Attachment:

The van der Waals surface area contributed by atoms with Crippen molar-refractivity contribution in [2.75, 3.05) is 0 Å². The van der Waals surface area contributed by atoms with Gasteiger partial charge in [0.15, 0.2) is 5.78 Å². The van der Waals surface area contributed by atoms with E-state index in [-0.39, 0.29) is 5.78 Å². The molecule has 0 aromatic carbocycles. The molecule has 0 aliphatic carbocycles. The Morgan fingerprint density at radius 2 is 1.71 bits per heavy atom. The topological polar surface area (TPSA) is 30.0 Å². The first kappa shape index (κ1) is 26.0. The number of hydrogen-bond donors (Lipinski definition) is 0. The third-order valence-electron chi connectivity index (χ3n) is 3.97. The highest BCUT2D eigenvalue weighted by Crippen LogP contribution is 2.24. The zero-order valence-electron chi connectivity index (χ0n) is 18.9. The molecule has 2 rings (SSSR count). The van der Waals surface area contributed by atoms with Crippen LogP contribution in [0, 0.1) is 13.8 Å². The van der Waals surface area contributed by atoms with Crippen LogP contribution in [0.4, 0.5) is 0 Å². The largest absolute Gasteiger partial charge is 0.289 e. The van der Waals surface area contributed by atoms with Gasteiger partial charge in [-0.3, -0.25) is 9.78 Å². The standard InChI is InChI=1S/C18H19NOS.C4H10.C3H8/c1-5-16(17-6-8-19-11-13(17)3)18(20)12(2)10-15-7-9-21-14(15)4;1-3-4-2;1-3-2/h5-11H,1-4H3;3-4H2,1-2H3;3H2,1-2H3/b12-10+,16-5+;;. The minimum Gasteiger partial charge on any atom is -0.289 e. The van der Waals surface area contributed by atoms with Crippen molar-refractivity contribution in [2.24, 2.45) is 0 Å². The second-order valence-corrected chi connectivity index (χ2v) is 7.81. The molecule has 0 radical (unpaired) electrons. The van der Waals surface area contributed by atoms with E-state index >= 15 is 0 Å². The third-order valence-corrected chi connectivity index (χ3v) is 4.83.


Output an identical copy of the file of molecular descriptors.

The van der Waals surface area contributed by atoms with Crippen molar-refractivity contribution in [2.75, 3.05) is 0 Å². The van der Waals surface area contributed by atoms with Gasteiger partial charge in [0.15, 0.2) is 5.78 Å². The van der Waals surface area contributed by atoms with E-state index in [-0.39, 0.29) is 5.78 Å². The molecule has 0 aromatic carbocycles. The molecule has 0 aliphatic carbocycles. The Morgan fingerprint density at radius 2 is 1.71 bits per heavy atom. The topological polar surface area (TPSA) is 30.0 Å². The first kappa shape index (κ1) is 26.0. The number of hydrogen-bond donors (Lipinski definition) is 0. The third-order valence-electron chi connectivity index (χ3n) is 3.97. The highest BCUT2D eigenvalue weighted by Crippen LogP contribution is 2.24. The zero-order valence-electron chi connectivity index (χ0n) is 18.9. The molecule has 2 rings (SSSR count). The van der Waals surface area contributed by atoms with Crippen LogP contribution in [0, 0.1) is 13.8 Å². The van der Waals surface area contributed by atoms with Crippen LogP contribution in [0.4, 0.5) is 0 Å². The largest absolute Gasteiger partial charge is 0.289 e. The van der Waals surface area contributed by atoms with Gasteiger partial charge in [-0.3, -0.25) is 9.78 Å². The standard InChI is InChI=1S/C18H19NOS.C4H10.C3H8/c1-5-16(17-6-8-19-11-13(17)3)18(20)12(2)10-15-7-9-21-14(15)4;1-3-4-2;1-3-2/h5-11H,1-4H3;3-4H2,1-2H3;3H2,1-2H3/b12-10+,16-5+;;. The minimum Gasteiger partial charge on any atom is -0.289 e. The van der Waals surface area contributed by atoms with Crippen molar-refractivity contribution in [2.24, 2.45) is 0 Å². The second-order valence-corrected chi connectivity index (χ2v) is 7.81. The molecule has 0 radical (unpaired) electrons. The van der Waals surface area contributed by atoms with E-state index >= 15 is 0 Å². The third-order valence-corrected chi connectivity index (χ3v) is 4.83.